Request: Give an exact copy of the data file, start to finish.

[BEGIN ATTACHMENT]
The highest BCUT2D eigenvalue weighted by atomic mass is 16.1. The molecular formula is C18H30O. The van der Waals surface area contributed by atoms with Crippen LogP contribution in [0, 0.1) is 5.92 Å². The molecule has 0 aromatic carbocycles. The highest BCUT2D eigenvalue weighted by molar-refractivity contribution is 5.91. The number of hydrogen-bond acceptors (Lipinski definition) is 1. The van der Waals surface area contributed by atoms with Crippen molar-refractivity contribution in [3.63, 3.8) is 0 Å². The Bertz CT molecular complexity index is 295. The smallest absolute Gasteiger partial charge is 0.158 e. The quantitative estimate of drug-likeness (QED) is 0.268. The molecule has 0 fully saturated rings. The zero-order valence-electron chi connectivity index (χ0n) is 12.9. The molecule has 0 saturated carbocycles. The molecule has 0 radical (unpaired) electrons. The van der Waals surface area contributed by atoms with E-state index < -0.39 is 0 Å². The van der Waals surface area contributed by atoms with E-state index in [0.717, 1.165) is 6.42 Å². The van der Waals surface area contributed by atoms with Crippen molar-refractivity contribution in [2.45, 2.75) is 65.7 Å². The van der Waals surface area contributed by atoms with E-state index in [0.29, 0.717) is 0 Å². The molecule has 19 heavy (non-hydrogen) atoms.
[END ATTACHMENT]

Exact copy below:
The highest BCUT2D eigenvalue weighted by atomic mass is 16.1. The molecular formula is C18H30O. The van der Waals surface area contributed by atoms with Crippen LogP contribution in [0, 0.1) is 5.92 Å². The molecule has 0 aromatic carbocycles. The highest BCUT2D eigenvalue weighted by molar-refractivity contribution is 5.91. The number of hydrogen-bond acceptors (Lipinski definition) is 1. The van der Waals surface area contributed by atoms with Crippen molar-refractivity contribution in [3.63, 3.8) is 0 Å². The Bertz CT molecular complexity index is 295. The smallest absolute Gasteiger partial charge is 0.158 e. The quantitative estimate of drug-likeness (QED) is 0.268. The molecule has 0 fully saturated rings. The zero-order valence-electron chi connectivity index (χ0n) is 12.9. The molecule has 0 saturated carbocycles. The molecule has 0 radical (unpaired) electrons. The van der Waals surface area contributed by atoms with E-state index < -0.39 is 0 Å². The van der Waals surface area contributed by atoms with E-state index in [0.717, 1.165) is 6.42 Å². The van der Waals surface area contributed by atoms with Crippen molar-refractivity contribution in [2.45, 2.75) is 65.7 Å². The van der Waals surface area contributed by atoms with E-state index in [0.29, 0.717) is 0 Å². The molecule has 19 heavy (non-hydrogen) atoms.